Students slept overnight from Tuesday to Wednesday in Mrak Hall in opposition to the 81 percent fee hikes proposed over the next four years. Students were evicted from the administration building on Wednesday afternoon and Mrak Hall was closed to business.
On Wednesday morning, buses of students went to the Sacramento state Capitol to advocate against fee hikes. This came partially in response to the cancellation of the UC Board of Regents meeting that had been scheduled for Wednesday and Thursday. The meeting has since been rescheduled for Nov. 28.
Others went to San Francisco to participate in Occupy SF. Occupy SF held a non-violent sit-in at Bank of America. Out of the many participants, at least 12 UC Davis students were arrested and cited after refusing to leave the bank.
On Thursday, another general assembly was held and students set up tents on the Quad. Thursday night was active for many participants. Students exchanged information about their legal rights and what they may face if arrested. Potluck dinners fed the crowd.
“The people who participated in the protest were largely students who were standing on university property — that is, student property — in the middle of the day,” Rizvi said. “I don’t understand Katehi’s logic.”
Following police actions on Friday, various faculty members expressed concerns through released public statements and Twitter and Facebook posts.
Nathan Brown, an assistant professor in the English Department, sent an open letter to Chancellor Katehi, calling for her resignation.
“You are responsible for the police violence directed against students on the UC Davis quad on November 18, 2011,” Brown wrote. “As I said, I am writing to hold you responsible and to demand your immediate resignation on these grounds.”
At press on Sunday, a change.org petition calling for Katehi’s resignation had nearly 40,000 signatures.
UC Davis Professor of cinema and technocultural studies Bob Ostertag released an e-mail to students saying that action of linking arms was misunderstood by police officers.
“Throughout my life I have seen, and sometimes participated in, peaceful civil disobedience protests in which sitting and linking arms is understood by both police and citizens as a posture that indicates the clearest possible way available to them, protesters’ intent to be non-violent,” Ostertag said .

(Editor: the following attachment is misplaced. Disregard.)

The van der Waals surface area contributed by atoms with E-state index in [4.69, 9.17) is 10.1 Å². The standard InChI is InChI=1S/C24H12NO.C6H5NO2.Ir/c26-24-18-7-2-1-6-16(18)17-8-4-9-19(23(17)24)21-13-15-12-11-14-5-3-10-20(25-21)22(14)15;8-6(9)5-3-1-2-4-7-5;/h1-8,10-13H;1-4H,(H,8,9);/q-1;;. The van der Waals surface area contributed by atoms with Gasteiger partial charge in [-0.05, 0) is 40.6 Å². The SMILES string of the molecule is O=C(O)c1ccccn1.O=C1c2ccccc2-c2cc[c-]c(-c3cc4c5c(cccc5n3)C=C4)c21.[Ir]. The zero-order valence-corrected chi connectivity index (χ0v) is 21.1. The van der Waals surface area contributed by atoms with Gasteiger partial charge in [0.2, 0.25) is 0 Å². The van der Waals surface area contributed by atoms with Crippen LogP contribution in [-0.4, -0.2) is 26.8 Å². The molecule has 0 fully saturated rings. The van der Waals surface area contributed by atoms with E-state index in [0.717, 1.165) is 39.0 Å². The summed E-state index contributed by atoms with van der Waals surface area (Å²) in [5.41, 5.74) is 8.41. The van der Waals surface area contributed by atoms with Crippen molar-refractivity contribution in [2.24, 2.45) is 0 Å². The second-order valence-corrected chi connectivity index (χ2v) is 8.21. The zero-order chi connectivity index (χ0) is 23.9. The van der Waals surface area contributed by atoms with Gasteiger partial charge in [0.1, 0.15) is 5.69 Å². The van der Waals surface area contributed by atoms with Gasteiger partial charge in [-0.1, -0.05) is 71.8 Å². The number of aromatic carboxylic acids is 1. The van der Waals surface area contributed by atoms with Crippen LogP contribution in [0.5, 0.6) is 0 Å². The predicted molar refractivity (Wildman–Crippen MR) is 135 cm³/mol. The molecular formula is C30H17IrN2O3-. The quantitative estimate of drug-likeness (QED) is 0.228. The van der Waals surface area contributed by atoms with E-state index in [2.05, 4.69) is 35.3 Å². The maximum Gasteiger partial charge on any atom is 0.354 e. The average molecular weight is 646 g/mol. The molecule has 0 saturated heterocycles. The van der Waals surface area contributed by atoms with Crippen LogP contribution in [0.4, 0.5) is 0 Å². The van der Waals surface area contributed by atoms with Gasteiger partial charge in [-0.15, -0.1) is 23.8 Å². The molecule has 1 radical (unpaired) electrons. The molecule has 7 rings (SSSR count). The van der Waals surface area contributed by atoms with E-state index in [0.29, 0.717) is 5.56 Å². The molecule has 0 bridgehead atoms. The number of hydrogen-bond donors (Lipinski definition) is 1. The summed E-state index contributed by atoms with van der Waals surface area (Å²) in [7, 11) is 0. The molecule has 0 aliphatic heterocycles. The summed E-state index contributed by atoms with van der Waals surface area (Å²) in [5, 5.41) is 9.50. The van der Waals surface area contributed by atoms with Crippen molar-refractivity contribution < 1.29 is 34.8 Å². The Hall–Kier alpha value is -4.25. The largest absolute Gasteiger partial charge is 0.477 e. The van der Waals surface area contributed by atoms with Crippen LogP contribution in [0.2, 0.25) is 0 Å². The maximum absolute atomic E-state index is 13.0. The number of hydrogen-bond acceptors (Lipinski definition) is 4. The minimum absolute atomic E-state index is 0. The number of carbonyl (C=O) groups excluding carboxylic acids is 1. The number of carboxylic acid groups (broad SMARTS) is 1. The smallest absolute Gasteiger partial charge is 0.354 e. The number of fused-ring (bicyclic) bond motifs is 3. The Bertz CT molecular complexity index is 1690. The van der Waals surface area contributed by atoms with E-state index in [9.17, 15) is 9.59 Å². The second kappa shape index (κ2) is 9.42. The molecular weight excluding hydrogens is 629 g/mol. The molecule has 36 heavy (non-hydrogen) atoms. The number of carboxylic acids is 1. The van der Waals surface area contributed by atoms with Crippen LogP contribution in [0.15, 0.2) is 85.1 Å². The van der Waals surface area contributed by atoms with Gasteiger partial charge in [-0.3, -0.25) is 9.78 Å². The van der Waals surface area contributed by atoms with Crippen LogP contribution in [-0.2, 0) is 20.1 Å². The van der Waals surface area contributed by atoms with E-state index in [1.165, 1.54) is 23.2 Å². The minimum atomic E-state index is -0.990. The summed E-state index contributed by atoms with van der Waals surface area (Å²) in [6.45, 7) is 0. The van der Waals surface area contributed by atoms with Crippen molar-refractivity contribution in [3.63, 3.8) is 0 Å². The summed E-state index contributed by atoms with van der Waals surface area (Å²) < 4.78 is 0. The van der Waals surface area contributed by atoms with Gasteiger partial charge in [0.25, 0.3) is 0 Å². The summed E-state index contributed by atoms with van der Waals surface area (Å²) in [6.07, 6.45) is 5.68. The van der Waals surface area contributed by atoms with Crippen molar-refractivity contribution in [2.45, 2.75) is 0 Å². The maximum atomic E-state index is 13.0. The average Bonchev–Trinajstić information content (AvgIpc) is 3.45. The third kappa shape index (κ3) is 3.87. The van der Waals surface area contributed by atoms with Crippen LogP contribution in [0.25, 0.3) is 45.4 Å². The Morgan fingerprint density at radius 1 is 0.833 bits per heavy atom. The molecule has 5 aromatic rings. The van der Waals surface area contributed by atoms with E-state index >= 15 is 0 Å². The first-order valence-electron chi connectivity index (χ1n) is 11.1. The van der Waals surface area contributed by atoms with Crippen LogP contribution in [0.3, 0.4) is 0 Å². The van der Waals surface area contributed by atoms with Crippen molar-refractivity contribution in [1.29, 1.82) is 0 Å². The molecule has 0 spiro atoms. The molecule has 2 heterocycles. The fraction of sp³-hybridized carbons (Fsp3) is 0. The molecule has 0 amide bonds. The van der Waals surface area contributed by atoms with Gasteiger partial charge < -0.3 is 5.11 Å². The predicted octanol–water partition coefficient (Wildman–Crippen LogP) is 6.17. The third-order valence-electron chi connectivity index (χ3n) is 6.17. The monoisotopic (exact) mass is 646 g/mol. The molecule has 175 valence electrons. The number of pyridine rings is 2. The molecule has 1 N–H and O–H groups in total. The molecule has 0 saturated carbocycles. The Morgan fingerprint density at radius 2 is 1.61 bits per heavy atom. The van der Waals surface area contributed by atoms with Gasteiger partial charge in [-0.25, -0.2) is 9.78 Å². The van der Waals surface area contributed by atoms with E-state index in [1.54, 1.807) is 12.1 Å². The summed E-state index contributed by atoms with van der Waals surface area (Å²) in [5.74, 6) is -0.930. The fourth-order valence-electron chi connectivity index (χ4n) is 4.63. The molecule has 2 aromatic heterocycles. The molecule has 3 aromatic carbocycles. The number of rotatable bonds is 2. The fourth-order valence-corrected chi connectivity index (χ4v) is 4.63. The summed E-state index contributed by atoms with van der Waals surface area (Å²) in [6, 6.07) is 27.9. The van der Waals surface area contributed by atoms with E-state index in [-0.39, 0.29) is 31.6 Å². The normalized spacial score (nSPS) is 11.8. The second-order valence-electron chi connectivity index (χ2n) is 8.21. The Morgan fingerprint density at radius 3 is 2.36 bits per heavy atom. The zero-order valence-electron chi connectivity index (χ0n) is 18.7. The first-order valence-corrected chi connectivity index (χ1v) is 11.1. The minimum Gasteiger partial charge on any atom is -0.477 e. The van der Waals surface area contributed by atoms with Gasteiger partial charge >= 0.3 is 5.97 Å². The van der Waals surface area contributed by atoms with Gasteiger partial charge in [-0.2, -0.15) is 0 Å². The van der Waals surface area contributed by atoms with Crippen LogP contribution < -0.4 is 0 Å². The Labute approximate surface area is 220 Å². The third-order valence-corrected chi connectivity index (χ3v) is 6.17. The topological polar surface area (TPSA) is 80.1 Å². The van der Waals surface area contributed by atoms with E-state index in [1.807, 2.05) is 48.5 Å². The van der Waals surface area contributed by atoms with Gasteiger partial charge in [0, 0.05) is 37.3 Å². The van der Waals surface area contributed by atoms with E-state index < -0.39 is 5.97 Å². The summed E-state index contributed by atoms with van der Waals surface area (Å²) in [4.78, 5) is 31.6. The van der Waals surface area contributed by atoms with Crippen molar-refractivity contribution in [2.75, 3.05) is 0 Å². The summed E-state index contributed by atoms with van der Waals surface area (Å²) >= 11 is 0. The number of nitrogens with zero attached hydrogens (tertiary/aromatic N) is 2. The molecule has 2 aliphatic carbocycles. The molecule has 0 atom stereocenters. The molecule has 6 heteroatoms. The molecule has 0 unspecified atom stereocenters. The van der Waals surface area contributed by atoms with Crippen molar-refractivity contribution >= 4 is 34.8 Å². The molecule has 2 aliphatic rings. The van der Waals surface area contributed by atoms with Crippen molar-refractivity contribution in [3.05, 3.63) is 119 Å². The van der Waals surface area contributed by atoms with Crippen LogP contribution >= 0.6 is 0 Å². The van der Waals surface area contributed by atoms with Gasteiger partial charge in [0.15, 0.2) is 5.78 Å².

UC Davis students and faculty took to Twitter Friday night to spread information about the day’s protest. A video of police using pepper spray on students was widely spread through both Twitter and Facebook, and the event has since been reported many national and international news sources.
Alumni and community members took to the UC Davis Facebook page to express disapproval of campus authorities.
Around 9 p.m. on Friday, Chancellor Linda P.B. Katehi released a campuswide letter stating that “the group was informed in writing this morning that the encampment violated regulations designed to protect the health and safety of students, staff and faculty. The group was further informed that if they did not dismantle the encampment, it would have to be removed.”
On Saturday afternoon, Chancellor Katehi released a follow up statement mentioning the creation a task force made of faculty, students and staff to review the past week’s events. The letter also mentioned potentially changing the campus policy on protests.
“If our policies do not allow our students enough flexibility to express themselves, then we need to find a way to improve these policies and make them more effective and appropriate,” Katehi said.
Editor’s note: This article was originally posted on theaggie.org on Nov. 19 and has been edited to reflect updates. A previous edition of the article stated that students went to Sacramento and San Francisco on Thursday. These events occurred on Wednesday.
More photos can be found here.
Becky Peterson and Hannah Strumwasser contributed to this article. Cao, Peterson and Strumwasser can be reached at firstname.lastname@example.org.